Over the weekend, I met many of the 250 members of the two associations participating in attendance and to my pleasant surprise many of them knew of my art. Since the conference was scheduled at the same time as the Fiber Philadelphia Festival, participants attended the opening of Art Quilt Elements, an important showcase of textile art from around the world at the Wayne Art Center. An acquaintance, Mary Pal from Ottawa, was awarded an Honourable Mention for her work portraying Jane Goodall. Anyone interested in portraiture in fibre should Google her work. Mary is also now on the board of SAQA.
On Saturday, there were shuttles arranged to take us to the different fibre shows in downtown Philly. One of these was the Snyderman-Works Gallery, a very well known and long standing fibre art institution, one in which I wish I was represented but I fear my work is not ‘edgy’ enough for them. There were other galleries and shows featuring fibre works in the same district. At the Liao Collections, I was able to view the woven work of my old friend and fellow Nova Scotian, Sandra Brownlee. I also took in the show Outside/Inside the Box and studios at the Crane Arts Bldg.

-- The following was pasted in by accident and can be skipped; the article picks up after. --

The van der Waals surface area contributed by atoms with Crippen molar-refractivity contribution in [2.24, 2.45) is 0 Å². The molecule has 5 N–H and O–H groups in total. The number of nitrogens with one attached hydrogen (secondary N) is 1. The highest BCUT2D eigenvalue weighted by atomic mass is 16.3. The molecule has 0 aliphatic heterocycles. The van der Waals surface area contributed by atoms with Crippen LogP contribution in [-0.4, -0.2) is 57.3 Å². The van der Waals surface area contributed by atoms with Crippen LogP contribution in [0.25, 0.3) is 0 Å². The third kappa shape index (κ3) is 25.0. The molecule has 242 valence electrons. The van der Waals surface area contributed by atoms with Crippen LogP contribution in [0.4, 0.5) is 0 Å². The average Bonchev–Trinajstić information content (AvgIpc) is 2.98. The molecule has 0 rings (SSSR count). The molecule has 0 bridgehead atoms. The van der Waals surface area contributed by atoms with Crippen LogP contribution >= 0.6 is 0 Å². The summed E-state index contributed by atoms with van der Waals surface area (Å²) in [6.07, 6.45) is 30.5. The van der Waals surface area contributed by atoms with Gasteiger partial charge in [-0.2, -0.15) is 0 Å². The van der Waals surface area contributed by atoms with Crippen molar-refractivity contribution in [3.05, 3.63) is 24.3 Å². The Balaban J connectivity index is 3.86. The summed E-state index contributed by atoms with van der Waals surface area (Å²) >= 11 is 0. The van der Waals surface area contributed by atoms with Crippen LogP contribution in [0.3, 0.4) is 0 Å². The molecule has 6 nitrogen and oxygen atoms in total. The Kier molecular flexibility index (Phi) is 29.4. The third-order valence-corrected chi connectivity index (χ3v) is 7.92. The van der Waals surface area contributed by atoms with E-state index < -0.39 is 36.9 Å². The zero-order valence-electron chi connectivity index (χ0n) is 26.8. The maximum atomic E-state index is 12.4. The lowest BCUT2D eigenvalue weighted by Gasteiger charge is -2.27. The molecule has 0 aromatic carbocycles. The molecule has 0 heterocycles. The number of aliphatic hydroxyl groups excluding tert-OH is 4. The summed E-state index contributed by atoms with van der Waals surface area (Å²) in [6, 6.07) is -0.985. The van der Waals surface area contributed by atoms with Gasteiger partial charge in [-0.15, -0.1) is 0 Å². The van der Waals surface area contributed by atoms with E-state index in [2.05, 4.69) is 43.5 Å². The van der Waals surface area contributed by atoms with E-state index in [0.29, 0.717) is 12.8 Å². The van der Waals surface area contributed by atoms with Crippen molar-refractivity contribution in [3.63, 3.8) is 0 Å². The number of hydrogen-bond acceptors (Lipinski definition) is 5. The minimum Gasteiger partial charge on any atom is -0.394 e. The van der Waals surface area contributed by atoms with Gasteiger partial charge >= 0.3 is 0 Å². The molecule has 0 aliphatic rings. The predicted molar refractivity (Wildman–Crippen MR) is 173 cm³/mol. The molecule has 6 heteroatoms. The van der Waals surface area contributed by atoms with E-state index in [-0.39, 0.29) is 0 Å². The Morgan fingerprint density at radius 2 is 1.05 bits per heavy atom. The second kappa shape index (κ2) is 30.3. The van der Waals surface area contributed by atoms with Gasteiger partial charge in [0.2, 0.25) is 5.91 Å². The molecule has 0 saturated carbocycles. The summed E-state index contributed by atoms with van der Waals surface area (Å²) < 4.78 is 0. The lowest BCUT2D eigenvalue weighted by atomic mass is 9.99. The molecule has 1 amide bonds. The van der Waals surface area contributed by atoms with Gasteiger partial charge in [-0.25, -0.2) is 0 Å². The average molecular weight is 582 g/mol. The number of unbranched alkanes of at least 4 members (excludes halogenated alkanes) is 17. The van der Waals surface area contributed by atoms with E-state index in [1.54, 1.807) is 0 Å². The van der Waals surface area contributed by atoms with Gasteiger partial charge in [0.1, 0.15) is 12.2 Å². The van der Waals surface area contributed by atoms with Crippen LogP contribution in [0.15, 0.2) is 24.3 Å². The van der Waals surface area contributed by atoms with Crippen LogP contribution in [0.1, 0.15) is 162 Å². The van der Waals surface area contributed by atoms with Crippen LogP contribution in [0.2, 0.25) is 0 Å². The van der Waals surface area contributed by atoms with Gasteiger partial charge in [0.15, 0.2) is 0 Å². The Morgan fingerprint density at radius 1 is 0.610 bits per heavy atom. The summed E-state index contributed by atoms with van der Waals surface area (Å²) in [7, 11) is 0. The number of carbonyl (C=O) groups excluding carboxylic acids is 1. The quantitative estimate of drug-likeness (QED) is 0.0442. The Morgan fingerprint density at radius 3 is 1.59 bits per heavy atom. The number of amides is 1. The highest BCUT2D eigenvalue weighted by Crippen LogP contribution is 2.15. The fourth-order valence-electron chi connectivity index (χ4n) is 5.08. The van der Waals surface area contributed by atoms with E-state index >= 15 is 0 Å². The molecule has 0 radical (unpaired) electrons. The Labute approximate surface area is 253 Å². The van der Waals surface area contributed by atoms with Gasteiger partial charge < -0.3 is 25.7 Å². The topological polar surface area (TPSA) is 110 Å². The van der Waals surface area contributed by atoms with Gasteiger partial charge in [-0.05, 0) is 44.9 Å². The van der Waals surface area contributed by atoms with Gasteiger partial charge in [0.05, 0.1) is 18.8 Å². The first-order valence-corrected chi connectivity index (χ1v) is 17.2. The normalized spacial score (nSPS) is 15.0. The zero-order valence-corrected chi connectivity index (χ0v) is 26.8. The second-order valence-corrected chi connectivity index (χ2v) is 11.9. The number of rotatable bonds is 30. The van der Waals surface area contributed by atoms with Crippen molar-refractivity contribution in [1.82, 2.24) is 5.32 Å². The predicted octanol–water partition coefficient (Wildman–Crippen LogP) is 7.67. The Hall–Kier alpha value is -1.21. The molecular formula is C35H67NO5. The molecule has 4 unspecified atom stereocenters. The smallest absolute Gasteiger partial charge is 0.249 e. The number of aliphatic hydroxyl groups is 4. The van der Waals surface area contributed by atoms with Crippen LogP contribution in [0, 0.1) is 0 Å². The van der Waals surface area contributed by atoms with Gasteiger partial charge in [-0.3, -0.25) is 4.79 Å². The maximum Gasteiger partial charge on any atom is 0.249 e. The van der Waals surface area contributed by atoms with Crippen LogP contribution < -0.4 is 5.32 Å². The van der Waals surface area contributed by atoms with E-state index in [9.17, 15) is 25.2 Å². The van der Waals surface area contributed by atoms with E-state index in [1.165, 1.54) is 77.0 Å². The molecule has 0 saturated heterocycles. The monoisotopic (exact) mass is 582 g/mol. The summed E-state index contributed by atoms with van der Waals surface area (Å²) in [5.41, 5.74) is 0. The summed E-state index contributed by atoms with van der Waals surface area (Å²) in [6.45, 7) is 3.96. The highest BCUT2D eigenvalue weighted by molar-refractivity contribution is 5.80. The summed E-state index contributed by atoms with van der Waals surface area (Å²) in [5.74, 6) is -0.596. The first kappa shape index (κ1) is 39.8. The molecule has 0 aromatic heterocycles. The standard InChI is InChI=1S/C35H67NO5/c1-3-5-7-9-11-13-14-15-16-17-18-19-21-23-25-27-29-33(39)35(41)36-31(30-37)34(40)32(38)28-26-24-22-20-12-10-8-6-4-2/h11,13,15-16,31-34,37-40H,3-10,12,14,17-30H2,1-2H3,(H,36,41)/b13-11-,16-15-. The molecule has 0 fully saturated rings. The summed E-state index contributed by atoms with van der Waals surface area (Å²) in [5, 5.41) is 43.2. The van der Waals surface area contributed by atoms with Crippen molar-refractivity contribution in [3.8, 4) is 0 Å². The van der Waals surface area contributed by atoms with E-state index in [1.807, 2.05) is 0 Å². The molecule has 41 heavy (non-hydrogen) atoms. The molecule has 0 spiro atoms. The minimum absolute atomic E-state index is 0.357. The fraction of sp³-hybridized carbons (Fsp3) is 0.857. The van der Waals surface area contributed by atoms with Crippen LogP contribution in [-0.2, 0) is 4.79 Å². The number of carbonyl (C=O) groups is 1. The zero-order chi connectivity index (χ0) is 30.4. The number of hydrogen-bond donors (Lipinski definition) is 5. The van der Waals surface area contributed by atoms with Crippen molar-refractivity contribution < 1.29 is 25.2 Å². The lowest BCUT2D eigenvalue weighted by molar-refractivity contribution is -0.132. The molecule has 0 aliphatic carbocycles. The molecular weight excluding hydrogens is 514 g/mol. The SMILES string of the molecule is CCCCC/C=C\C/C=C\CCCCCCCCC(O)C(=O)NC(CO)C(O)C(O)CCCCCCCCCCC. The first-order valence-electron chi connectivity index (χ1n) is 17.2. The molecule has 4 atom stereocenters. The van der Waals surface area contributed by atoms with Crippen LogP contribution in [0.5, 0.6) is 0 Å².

During the conference, I met Marcia Young, Editor in Chief of Fiber Art Now Magazine based in East Freetown, MA. I gave her the catalog from my 2010 show at the Mary E Black Gallery and invited her to visit Nova Scotia to see the varied artists working in fibre here.
Both the Opening and Closing Keynote speakers were very informative, Bruce Pepich, Exec. Director and Curator of Collections at the Racine Art Museum spoke about museums and contemporary fiber art collections; Bruce Hoffman, an independent curator and writer spoke about the Venice Biennale and that there appears to be more focus on fibre art than there has been in the past. This is very good news for both us as artists and confirming to collectors of our art form.
My last afternoon at the conference was spent sitting in on a critique session with Sandra Sider, art history professor, studio quilt artist, curator, critic and the present President of SAQA. She had critiqued a piece of my own work in 2009 on line and it was of interest to me to see her in action with others. Earlier the same day, she had pulled me up along with three others from the audience to role play for her lecture on how to respond to situations when asked, “And what do you do?” My role was as an artist at an exhibit of my work being asked why a piece of the same size as another in the show was priced higher. I responded that my husband did the pricing and she would have to speak to him about it. That brought the house down.
Next year’s conference is in Santa Fe, New Mexico, a place I long to see, as it is where many galleries, particularly those of the Fine Craft nature are located. I am looking at the possibility of attending. Anyone interested in accompanying me? It promises to be an exhilarating experience!